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Title: Challenging the consensus : Scotland under Margaret Thatcher, 1979-1990
Author: Stewart, David
Awarding Body: University of Glasgow
Current Institution: University of Glasgow
Date of Award: 2004
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This thesis addresses the reasons why Scottish Conservative support contracted under Thatcher, challenges the assumption that Thatcher was ‘anti-Scottish’ and places her in the wider context of Scottish Conservative and Unionist history, whilst illuminating Scottish Conservative personalities. This thesis has taken an overview of Thatcher’s tenure as Prime Minister, and illuminates key areas of Scottish society in the 1980s that have hitherto been under-researched. No historian or social scientist has attempted the broad perspective before. The research has been split into six chapters, and each chapter follows a chronological pattern. Chapter One provides a historical overview of the Scottish Conservative and Unionist Party since 1886, which is interlinked with the development of the post-war consensus. The chapter concludes by analysing Scottish Conservative Party personalities and in-fighting, both of which are under-rated features of Thatcher’s premiership. Chapter Two examines Thatcher’s economic restructuring and the growing prominence of the European Economic Community (EEC). Chapter Three analyses Thatcher’s industrial relations reforms, and the 1984/85 miners’ strike. Chapter Four scrutinises the Conservatives’ overhaul of the welfare state. Chapter Five focuses on Thatcher’s reform of local government, including the introduction of the community charge. Chapter Six charts the development of the ‘Scottish question’.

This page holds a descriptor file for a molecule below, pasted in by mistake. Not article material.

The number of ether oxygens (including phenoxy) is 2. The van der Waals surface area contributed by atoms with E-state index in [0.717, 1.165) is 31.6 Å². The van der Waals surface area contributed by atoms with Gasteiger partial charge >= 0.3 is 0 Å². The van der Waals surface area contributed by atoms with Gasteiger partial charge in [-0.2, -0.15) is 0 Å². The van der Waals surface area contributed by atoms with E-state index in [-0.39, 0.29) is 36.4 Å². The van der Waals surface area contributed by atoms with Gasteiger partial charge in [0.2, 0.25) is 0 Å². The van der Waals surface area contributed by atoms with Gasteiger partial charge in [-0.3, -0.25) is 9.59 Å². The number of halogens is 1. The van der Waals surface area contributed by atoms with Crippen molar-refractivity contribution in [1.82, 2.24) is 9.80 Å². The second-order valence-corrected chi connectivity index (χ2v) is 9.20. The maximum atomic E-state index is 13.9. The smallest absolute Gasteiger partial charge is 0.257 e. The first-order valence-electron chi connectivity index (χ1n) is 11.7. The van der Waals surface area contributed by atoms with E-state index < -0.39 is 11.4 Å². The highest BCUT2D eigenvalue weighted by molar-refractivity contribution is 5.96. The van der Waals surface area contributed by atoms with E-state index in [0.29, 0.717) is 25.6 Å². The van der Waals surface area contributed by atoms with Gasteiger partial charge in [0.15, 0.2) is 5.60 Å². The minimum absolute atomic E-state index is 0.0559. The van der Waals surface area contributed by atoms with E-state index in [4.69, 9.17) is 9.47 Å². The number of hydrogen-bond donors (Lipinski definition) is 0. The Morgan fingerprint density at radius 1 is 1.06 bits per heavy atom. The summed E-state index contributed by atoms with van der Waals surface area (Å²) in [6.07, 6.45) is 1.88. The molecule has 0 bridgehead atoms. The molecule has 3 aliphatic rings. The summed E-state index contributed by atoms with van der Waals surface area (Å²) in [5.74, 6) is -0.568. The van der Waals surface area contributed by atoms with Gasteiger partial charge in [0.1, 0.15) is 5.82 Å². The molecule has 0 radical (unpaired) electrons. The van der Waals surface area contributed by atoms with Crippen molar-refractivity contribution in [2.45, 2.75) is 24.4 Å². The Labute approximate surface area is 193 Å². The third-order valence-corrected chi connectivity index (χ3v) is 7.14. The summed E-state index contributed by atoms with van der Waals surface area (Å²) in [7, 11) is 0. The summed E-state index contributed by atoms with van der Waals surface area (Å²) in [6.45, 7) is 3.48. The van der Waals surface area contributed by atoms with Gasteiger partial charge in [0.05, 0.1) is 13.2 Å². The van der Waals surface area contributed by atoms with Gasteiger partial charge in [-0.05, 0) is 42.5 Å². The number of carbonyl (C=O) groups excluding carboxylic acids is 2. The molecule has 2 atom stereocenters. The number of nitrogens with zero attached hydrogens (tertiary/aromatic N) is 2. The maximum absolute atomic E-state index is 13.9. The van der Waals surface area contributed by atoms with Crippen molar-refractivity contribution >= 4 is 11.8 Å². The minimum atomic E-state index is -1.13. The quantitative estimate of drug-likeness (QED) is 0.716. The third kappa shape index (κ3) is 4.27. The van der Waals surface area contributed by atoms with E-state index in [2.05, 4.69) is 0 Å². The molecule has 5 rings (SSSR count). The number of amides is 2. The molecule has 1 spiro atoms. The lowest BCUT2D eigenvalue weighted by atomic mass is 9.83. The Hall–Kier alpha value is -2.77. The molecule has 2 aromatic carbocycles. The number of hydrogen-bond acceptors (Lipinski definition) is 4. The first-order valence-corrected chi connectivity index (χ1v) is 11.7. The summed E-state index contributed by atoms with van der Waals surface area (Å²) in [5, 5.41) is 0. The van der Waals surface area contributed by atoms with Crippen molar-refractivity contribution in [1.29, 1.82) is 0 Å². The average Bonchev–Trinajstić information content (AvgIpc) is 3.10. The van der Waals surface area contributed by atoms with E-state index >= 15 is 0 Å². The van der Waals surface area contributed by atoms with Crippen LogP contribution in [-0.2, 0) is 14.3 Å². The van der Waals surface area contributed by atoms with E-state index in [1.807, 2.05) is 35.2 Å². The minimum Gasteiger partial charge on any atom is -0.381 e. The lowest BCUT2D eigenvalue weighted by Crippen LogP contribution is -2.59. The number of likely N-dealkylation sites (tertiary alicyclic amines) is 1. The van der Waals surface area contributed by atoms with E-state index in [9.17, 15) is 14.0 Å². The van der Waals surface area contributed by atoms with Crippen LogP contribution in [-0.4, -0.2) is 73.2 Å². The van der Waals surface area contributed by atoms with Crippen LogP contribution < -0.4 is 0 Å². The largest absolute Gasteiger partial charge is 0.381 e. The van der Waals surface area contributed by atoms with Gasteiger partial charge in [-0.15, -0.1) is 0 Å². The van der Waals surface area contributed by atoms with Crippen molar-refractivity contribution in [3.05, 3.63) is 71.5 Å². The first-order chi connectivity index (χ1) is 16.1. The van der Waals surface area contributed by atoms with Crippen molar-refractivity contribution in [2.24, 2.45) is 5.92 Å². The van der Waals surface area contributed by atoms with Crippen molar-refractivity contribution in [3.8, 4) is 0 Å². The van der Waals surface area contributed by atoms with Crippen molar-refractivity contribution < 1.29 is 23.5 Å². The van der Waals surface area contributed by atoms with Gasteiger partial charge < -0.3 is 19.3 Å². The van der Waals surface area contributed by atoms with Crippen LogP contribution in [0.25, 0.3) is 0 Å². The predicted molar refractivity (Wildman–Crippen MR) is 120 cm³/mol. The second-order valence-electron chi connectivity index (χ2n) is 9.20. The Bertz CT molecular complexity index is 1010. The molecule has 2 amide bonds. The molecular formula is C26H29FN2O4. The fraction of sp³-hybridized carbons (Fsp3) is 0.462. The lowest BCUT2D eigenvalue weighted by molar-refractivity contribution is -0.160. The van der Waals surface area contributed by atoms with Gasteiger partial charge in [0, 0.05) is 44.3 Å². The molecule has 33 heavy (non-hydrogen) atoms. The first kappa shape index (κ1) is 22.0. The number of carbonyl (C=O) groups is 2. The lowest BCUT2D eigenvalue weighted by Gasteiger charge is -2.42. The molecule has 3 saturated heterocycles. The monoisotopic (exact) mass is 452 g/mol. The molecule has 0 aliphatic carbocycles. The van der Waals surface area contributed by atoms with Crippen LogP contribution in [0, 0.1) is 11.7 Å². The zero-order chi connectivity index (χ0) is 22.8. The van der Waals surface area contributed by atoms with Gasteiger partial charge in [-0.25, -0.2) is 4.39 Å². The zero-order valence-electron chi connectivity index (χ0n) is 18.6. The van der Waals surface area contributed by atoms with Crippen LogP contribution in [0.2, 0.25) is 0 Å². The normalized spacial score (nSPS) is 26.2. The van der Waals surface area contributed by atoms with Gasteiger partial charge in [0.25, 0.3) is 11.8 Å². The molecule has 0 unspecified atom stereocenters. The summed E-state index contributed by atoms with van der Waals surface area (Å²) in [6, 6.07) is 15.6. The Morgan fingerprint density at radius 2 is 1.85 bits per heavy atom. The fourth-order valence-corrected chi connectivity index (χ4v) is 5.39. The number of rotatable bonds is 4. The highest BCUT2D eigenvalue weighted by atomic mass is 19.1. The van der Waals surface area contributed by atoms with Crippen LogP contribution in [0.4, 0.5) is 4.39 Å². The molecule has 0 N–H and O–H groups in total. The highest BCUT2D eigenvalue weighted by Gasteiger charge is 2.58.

Supervisor: Not available Sponsor: Not available
Qualification Name: Thesis (Ph.D.) Qualification Level: Doctoral
EThOS ID:  DOI: Not available
Keywords: DA Great Britain ; JN1187 Scotland